How you respond to a security incident can determine whether the problem gets fanned into flame or extinguished. When companies plan their cybersecurity strategies, there’s often a lot of time spent talking about and testing various security solutions, backup and disaster recovery tools and security awareness training options. All these actions are vital components to building a strong security posture, but they’re not the first thing companies should be thinking about. One of the most important foundational activities organizations tend to put off until it’s too late (i.e., post-incident) is creating a plan that details how your company would handle a security incident. While it might sound a bit defeatist to create a plan that assumes the security tools and services you’re about to invest in to prevent a security incident are going to fail, it’s not the case. First, not every security incident is a worst-case scenario like the Colonial Pipeline attack that resulted in a $5 million ransom payment. Often, an incident is something much smaller, such as a failed attempt to breach your defenses. The second point is that a small security incident can become a serious threat if the incident response isn’t handled properly. More on this point below.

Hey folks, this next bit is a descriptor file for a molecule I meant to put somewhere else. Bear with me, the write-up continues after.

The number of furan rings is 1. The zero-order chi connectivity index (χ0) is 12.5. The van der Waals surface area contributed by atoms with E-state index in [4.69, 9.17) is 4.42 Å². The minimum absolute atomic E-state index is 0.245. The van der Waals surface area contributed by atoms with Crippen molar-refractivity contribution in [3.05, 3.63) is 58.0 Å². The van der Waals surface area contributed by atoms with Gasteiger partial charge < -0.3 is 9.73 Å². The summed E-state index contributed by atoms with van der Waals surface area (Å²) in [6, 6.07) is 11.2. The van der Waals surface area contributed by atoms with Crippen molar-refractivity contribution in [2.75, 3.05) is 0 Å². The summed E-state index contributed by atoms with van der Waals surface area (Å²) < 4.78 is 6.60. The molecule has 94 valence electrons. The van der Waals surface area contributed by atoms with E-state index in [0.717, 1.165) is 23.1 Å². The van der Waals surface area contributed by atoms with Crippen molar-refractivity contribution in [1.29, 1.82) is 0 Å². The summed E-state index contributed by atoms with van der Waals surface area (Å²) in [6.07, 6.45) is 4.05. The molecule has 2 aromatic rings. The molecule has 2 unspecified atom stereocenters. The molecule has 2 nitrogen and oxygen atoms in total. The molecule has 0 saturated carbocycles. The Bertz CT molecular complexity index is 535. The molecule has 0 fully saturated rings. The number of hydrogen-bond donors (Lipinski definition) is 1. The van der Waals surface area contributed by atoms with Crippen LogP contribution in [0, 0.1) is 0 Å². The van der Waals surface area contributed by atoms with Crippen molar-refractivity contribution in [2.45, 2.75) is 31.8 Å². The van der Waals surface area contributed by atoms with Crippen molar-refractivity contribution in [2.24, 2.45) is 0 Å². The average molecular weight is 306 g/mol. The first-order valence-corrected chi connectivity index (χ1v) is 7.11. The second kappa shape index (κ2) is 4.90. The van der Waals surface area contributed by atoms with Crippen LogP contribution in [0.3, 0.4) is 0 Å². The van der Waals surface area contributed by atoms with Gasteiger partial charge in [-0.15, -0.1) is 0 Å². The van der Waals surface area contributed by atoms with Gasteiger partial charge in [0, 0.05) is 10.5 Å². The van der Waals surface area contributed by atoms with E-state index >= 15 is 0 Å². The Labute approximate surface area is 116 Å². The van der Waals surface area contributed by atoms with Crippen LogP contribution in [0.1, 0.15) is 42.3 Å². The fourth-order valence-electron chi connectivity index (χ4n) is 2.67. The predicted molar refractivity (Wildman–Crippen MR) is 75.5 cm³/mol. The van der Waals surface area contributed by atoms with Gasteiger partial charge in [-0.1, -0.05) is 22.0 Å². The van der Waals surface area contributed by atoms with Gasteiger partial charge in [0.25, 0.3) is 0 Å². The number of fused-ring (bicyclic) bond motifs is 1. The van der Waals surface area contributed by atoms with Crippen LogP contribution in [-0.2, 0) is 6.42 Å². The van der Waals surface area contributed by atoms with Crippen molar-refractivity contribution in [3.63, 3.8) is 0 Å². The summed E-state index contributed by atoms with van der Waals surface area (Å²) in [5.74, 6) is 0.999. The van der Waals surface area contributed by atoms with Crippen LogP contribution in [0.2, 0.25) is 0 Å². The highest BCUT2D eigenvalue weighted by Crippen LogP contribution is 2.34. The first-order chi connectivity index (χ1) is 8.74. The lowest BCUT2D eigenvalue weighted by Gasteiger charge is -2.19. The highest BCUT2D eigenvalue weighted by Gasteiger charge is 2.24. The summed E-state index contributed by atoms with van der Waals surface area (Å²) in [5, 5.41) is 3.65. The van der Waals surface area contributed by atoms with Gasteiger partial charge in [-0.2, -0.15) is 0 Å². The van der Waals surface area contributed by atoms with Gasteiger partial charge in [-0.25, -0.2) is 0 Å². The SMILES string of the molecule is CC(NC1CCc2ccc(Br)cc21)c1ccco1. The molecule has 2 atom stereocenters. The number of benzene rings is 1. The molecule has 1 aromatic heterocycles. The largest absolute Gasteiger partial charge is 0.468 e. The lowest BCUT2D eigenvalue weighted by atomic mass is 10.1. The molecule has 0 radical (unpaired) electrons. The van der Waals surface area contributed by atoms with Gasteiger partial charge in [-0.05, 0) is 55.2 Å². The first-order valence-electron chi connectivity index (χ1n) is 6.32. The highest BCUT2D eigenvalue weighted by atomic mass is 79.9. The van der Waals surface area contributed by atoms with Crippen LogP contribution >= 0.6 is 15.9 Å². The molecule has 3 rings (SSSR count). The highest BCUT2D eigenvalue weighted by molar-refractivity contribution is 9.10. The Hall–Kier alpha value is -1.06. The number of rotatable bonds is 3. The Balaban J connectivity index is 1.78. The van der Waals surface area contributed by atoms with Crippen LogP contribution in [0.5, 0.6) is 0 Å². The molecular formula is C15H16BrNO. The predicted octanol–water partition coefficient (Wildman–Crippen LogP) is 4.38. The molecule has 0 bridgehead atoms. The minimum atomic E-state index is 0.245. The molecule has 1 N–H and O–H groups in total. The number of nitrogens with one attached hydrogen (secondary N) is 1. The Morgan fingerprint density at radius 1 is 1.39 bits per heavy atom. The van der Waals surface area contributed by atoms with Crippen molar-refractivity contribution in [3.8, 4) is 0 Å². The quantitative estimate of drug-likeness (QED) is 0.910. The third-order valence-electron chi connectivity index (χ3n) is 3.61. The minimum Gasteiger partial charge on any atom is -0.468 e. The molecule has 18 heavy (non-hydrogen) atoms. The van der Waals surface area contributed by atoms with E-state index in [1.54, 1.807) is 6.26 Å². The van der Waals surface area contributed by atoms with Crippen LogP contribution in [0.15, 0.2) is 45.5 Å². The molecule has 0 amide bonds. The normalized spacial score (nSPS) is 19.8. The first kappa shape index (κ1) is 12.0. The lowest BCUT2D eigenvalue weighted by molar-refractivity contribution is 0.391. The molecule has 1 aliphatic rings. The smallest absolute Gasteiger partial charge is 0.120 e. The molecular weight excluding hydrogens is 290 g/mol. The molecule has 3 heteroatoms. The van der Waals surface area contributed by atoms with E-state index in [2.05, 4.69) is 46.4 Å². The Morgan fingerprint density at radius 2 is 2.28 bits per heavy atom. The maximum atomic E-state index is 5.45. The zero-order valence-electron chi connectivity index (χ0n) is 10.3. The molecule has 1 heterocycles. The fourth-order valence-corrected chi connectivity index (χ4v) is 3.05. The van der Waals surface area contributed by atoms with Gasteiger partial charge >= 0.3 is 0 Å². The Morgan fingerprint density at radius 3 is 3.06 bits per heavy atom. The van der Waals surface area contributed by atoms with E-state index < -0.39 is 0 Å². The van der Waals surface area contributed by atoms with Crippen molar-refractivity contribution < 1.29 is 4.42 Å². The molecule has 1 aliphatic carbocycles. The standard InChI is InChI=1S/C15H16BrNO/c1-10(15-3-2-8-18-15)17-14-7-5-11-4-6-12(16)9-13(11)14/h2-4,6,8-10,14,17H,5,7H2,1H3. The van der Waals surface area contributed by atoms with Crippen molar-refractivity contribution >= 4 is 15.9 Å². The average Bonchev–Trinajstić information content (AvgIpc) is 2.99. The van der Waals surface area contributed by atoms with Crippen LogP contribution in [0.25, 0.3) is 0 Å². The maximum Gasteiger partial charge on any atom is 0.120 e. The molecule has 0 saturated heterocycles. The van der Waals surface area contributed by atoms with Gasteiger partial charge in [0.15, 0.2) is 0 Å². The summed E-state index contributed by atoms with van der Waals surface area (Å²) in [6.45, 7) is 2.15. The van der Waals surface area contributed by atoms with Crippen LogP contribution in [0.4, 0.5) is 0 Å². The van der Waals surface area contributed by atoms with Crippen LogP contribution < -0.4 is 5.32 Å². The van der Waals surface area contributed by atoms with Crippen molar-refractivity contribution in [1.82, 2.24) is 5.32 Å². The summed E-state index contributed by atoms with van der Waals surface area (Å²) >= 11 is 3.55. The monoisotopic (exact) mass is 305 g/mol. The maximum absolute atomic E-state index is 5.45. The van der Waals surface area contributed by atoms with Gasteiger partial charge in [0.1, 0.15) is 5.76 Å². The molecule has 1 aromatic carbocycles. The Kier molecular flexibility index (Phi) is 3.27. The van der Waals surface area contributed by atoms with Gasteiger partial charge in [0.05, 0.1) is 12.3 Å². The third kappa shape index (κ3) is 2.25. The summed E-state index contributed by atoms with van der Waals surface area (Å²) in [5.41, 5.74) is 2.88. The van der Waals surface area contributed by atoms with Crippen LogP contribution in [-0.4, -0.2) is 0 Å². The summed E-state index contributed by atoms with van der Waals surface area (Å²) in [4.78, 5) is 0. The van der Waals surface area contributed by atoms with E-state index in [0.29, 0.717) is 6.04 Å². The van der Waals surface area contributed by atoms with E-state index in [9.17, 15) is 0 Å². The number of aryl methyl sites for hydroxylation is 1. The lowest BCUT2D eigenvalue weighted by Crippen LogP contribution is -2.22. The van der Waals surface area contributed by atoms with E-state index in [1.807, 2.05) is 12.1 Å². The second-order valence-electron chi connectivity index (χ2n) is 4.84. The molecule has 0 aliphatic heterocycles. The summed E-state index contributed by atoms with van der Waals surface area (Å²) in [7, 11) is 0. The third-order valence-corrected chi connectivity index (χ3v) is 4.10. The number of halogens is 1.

Jennifer is an executive leader for conversational AI for the automotive and greater mobility ecosystem with 25+ years of experience in the technology space. Leading and implementing iterative, transformative remapping of people, processes and technology to AI company’s top and evolving business needs, including systems, cybersecurity, cloud/tech infrastructure, procurement, project management and end-user support.